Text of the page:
Basketball Prospectus: Unfiltered Everything Else is Fluff.

November 6, 2009

NCAA wants more info from Sidney

Filed under: Uncategorized — John Gasaway @ 11:15 pm

“Mr. Jackson and his client did not provide all of the information requested since April and his client’s status remains non-certified due to non-response.”

“His client” is Renardo Sidney, a McDonald’s All-American who would be a highly-anticipated freshman for Mississippi State this season if not for some questions arising from his family’s three-year stay in southern California. 

“Mr. Jackson” is Sidney’s attorney, Don Jackson.

And the words themselves are from NCAA spokesman Bob Williams, via an email sent tonight to the Clarion-Ledger in Jackson, Mississippi.

Moral of the story: Do not take one word uttered by Jackson at face value. That specifically includes “and” and “the.”

Bulls’ Thomas out for several weeks

Filed under: Uncategorized — Bradford Doolittle @ 7:06 pm

Tyrus Thomas’ nightmare week got even worse this morning. According to a team press release, the Bulls’ disgruntled forward “suffered a fractured radius of his left forearm during a weight training session this morning at practice. X-rays confirmed the injury and he will undergo surgery tomorrow.” Thomas is expected to be out four to six weeks.

Chicago is coming off a big road win at Cleveland on Thursday, the Bulls’ second win in a row and first road victory in three tries this season. The two wins game with virtually no contribution from Thomas, who has been unable to consolidate the gains he appeared to make during last spring’s epic first round series against the Celtics. As we recounted Wednesday, Thomas missed Chicago’s 83-81 win over Milwaukee with flu-like symptoms, capping a negative series of recent events for the beleaguered fourth-year forward. Thomas played 12 minutes off the bench in the win over Cleveland and scored six points.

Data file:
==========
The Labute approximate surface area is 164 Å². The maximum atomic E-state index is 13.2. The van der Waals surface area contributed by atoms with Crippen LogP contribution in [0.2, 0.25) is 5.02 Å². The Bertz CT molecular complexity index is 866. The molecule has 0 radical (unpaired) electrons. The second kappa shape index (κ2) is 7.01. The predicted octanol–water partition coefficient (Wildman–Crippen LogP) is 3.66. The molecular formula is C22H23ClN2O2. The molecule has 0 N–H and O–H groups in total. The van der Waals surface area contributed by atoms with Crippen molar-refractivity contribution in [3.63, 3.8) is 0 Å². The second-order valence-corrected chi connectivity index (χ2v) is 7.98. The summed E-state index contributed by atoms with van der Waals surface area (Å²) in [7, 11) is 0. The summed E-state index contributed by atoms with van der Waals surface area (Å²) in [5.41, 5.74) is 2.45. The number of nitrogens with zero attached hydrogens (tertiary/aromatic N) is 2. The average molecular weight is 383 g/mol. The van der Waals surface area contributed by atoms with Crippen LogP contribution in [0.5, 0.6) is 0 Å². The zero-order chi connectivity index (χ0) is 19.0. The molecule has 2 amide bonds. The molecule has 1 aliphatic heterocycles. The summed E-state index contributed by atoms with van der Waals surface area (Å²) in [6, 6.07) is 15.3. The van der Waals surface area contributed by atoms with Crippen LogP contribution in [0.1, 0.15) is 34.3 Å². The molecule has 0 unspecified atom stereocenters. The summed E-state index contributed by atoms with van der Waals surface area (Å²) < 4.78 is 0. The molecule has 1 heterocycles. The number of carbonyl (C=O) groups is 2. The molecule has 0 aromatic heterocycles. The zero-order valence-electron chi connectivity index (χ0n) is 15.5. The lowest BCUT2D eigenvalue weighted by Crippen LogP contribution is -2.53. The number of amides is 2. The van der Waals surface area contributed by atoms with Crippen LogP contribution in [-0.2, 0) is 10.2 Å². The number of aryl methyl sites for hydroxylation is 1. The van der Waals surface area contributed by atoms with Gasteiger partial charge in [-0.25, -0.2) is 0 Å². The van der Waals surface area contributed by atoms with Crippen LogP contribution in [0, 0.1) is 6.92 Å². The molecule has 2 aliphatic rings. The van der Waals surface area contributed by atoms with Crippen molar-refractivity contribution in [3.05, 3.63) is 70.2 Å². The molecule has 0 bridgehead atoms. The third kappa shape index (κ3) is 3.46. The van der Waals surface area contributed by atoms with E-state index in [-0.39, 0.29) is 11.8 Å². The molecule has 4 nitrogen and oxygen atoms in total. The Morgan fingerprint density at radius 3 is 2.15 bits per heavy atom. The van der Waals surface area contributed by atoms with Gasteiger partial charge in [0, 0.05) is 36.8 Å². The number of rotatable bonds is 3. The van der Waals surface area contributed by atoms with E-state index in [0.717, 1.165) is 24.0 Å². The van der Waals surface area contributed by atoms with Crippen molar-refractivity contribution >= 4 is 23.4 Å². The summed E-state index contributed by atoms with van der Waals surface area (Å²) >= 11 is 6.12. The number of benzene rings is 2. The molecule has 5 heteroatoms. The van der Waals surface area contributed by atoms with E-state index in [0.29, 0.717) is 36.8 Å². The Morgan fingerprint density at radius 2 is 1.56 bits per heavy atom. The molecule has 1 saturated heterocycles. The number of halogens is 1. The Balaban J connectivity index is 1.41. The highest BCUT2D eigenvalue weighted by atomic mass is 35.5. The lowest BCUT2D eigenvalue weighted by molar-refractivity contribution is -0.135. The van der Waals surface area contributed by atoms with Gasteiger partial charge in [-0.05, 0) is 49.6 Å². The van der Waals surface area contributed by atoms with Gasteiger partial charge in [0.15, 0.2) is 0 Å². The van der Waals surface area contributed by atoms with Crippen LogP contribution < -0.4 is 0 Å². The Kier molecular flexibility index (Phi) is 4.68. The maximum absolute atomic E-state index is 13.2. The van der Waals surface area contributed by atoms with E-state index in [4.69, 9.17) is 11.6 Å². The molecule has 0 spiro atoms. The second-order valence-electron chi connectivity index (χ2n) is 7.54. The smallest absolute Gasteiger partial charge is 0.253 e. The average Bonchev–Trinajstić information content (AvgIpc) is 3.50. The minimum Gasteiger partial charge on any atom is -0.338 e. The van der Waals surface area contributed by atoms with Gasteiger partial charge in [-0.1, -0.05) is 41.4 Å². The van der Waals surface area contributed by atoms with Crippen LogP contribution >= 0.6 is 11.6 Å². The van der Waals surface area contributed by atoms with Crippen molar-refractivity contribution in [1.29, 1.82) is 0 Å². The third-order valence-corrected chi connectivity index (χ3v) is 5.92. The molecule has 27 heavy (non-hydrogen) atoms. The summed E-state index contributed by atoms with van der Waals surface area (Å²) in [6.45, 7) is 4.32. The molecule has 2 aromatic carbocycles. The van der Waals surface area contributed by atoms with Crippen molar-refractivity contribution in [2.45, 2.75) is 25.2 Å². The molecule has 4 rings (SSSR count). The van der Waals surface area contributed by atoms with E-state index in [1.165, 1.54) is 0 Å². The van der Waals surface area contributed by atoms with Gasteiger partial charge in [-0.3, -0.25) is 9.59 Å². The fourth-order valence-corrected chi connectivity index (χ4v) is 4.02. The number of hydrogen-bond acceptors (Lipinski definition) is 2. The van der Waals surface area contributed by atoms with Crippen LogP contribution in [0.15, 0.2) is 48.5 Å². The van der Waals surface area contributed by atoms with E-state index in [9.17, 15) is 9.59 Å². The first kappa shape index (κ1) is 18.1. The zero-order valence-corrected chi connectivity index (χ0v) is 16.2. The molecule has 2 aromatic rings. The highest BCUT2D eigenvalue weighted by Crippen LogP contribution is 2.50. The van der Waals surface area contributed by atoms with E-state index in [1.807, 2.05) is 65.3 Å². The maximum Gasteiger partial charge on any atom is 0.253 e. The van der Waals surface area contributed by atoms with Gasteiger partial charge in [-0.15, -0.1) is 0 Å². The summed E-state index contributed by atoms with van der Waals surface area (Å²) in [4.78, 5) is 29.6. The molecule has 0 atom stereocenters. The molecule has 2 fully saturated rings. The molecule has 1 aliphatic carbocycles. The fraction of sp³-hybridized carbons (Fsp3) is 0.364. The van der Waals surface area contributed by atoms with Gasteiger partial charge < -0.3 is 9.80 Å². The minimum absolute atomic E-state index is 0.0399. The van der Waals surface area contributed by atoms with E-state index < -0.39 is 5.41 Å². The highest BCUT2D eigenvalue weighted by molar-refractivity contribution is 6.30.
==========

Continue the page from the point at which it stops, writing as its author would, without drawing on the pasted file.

The Bulls are well-positioned to absorb Thomas’ absence. Rookie Taj Gibson has started the last two games at power forward and has responded well. He’s a more disciplined defender than Thomas, though less agile and more comfortable closer to the basket. Like Thomas, Gibson is a good weakside help defender but isn’t as prone to get caught out of position. Offensively, Gibson looks like he has a decent stroke from 10-15 feet, but he isn’t going to create shots and needs to be a better finisher at the rim.